It is probably a very high impedance and will disappear with a small load.
I would use a 10K resistor from the input to ground and a 1K resistor from the input to +5V.

via say 10k resistor

Are you suggesting a pull down resistor?

I had expected you to report 0 ohms (short circuit) when the reed is closed, and very high when open

0 ohms closed , 515 ohms open;

The sort of circuit I imaged for you would be:

The anamometer has these 4 conductors:
Supply voltage on the yellow conductor. - Arduino 5V
Analog ground is on the red conductor. - Arduino ground
Speed signal is on the black conductor. - this is the output im plugging to my Arduino input port, i have plugged it in directly but im going to add a resistor now and get back to you.
Direction signal is on the green conductor. - dont worry about direction that works

if it is mains hum, then a simple capacitor across the contacts should reduce it mains hum is just induced current in long wires that are aywhere near the mains

This sounds interesting. I really think this could be it, since the cable from the anamometer is about 15m long and its wound in a coil at the moment sitting next to my arduino. You say a capacitor across the contacts, which two contacts?

Yes it sounds like just mains pickup to me.
It is probably a very high impedance and will disappear with a small load.
I would use a 10K resistor from the input to ground and a 1K resistor from the input to +5V.

So can i just connect a 10kohm between the black connection to the input port and a 1kohm between supply 5V and the red conductor and this should remove the sine wave? ill try this thanks.

Ok i connected the resistors as instructed. When i run my interrupt code it never generates any interuupts. So i checked it using this analogue read in example:

``````void setup() {
Serial.begin(9600);
}

void loop() {
Serial.println(sensorValue, DEC);
}
``````

here is the results when the anamometer is held fast in a position not closing the reed switch:

53
1023
0
0
0
44
1023
0
0
0
24
1023
0
0
0
13
1023
51
0
0
98
1023
0
0
0
85
1023
0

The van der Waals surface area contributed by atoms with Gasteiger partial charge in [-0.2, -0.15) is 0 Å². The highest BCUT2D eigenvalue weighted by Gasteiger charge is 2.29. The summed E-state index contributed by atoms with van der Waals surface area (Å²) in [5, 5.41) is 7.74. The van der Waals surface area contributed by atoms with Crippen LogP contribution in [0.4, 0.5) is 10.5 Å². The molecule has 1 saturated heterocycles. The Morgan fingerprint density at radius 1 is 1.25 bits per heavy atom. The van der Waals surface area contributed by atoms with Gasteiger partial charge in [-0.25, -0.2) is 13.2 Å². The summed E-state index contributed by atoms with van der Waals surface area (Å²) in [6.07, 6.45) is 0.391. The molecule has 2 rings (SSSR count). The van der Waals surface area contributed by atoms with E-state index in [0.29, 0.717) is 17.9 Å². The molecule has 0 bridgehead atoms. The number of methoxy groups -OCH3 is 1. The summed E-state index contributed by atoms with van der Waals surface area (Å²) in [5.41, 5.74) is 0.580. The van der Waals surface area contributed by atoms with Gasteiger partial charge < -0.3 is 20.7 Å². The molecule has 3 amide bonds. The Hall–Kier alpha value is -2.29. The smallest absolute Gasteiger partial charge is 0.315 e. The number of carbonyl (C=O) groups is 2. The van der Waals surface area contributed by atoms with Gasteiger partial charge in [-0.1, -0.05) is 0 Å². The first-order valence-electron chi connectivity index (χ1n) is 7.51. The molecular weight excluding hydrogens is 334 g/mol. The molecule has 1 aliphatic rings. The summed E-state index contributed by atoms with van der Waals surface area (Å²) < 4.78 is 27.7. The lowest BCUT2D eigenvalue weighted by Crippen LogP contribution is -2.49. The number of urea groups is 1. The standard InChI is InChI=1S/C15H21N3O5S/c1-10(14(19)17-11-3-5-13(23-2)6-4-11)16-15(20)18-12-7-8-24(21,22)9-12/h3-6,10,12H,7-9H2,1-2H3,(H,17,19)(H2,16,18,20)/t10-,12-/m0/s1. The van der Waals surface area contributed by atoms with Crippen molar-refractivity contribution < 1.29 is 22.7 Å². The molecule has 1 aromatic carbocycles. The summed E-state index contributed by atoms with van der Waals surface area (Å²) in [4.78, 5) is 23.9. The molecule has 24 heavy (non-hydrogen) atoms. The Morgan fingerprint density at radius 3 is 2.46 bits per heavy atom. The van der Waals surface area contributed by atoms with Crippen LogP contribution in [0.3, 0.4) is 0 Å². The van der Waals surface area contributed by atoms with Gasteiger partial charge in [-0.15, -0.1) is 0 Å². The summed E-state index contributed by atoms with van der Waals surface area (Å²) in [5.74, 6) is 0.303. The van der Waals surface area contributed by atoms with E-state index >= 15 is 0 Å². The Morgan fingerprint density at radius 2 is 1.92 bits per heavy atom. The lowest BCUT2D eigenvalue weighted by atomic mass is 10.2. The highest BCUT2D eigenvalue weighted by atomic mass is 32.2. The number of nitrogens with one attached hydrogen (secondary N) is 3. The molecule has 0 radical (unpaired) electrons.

0
0
66
1023
0
0
0
50
1023
0
0

and more of the same.

When the reed switch is held closed i get a continous stream of zeros.

What is going on!!!

0 is obviously closed
not sure why you don't just get high numbers when open
that's what the resistor is meant to do, pull the line high
did you try Grumpy_Mike's suggestion - two resistors?

not sure why your interrupt code doesn't work
a) how have you wired it
b) show us the code

oh and do you have a link to the anemometer?
might tell us what we should be doing!

Here is the official datasheet

http://www.davisnet.com/product_documents/weather/spec_sheets/6410_Spec_Rev_E.pdf

I connected the output to a occilascope again and with the resistors added it is no longer a sine wave but now a square wave. I dont know if this means anything.

What about the capacitor? what value one should i use and how should i connect it.

I have a 10k resistor between the black conductor and the A0 port. I have a 1k resistor between the Arduino 5V and the yellow conductor. The red is connected directly to ground and the green hangs free atm.

Please look at previous post for color code.

square wave is good
do you get one pulse per revolution?

no, if i got 1 pulse per revolution it would be easy =(

Its a continous square wave with constant frequency and amplitude untill the reed connects and it drops to a flat zero. Like my picture in the first post with a square wave instead of a sine wave. (one flat 0V per revolution)

I cant even count the rising edges of a signal with no reed switch closes and subtract it from the signal with reed switch closes because the reed switch may be closed for varying ammounts of time.

Should i not just construct a rectifier? will a single capacitor be enough? I have four diodes but im not too clued up on that kind of thing. can i use any diodes?